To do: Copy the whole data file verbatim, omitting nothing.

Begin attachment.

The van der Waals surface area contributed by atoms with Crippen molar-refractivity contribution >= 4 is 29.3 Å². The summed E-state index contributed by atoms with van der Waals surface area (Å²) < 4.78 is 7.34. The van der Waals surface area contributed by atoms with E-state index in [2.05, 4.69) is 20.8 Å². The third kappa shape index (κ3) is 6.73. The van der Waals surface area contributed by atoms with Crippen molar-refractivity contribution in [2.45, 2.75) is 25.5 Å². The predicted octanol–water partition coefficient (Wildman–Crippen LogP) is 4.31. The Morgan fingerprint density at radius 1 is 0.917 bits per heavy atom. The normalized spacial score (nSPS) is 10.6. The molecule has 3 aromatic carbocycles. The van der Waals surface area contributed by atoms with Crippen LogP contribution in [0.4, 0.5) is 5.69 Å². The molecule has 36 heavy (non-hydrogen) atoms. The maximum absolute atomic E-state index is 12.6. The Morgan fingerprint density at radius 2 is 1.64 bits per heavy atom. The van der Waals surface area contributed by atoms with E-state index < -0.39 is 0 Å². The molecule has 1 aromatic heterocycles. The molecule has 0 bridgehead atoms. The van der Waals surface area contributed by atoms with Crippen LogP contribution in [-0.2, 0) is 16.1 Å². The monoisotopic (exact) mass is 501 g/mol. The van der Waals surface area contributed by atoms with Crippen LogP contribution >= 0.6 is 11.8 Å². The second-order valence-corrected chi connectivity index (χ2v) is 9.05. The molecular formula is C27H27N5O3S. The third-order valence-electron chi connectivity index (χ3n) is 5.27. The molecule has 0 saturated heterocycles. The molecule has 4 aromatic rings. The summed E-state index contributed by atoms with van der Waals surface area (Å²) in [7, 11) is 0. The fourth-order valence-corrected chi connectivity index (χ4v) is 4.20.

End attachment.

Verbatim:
The van der Waals surface area contributed by atoms with Crippen molar-refractivity contribution >= 4 is 29.3 Å². The summed E-state index contributed by atoms with van der Waals surface area (Å²) < 4.78 is 7.34. The van der Waals surface area contributed by atoms with E-state index in [2.05, 4.69) is 20.8 Å². The third kappa shape index (κ3) is 6.73. The van der Waals surface area contributed by atoms with Crippen molar-refractivity contribution in [2.45, 2.75) is 25.5 Å². The predicted octanol–water partition coefficient (Wildman–Crippen LogP) is 4.31. The Morgan fingerprint density at radius 1 is 0.917 bits per heavy atom. The normalized spacial score (nSPS) is 10.6. The molecule has 3 aromatic carbocycles. The van der Waals surface area contributed by atoms with Crippen LogP contribution in [0.4, 0.5) is 5.69 Å². The molecule has 36 heavy (non-hydrogen) atoms. The maximum absolute atomic E-state index is 12.6. The Morgan fingerprint density at radius 2 is 1.64 bits per heavy atom. The van der Waals surface area contributed by atoms with E-state index < -0.39 is 0 Å². The molecule has 1 aromatic heterocycles. The molecule has 0 bridgehead atoms. The van der Waals surface area contributed by atoms with Crippen LogP contribution in [-0.2, 0) is 16.1 Å². The monoisotopic (exact) mass is 501 g/mol. The van der Waals surface area contributed by atoms with Crippen LogP contribution >= 0.6 is 11.8 Å². The second-order valence-corrected chi connectivity index (χ2v) is 9.05. The molecular formula is C27H27N5O3S. The third-order valence-electron chi connectivity index (χ3n) is 5.27. The molecule has 0 saturated heterocycles. The molecule has 4 aromatic rings. The summed E-state index contributed by atoms with van der Waals surface area (Å²) in [7, 11) is 0. The fourth-order valence-corrected chi connectivity index (χ4v) is 4.20.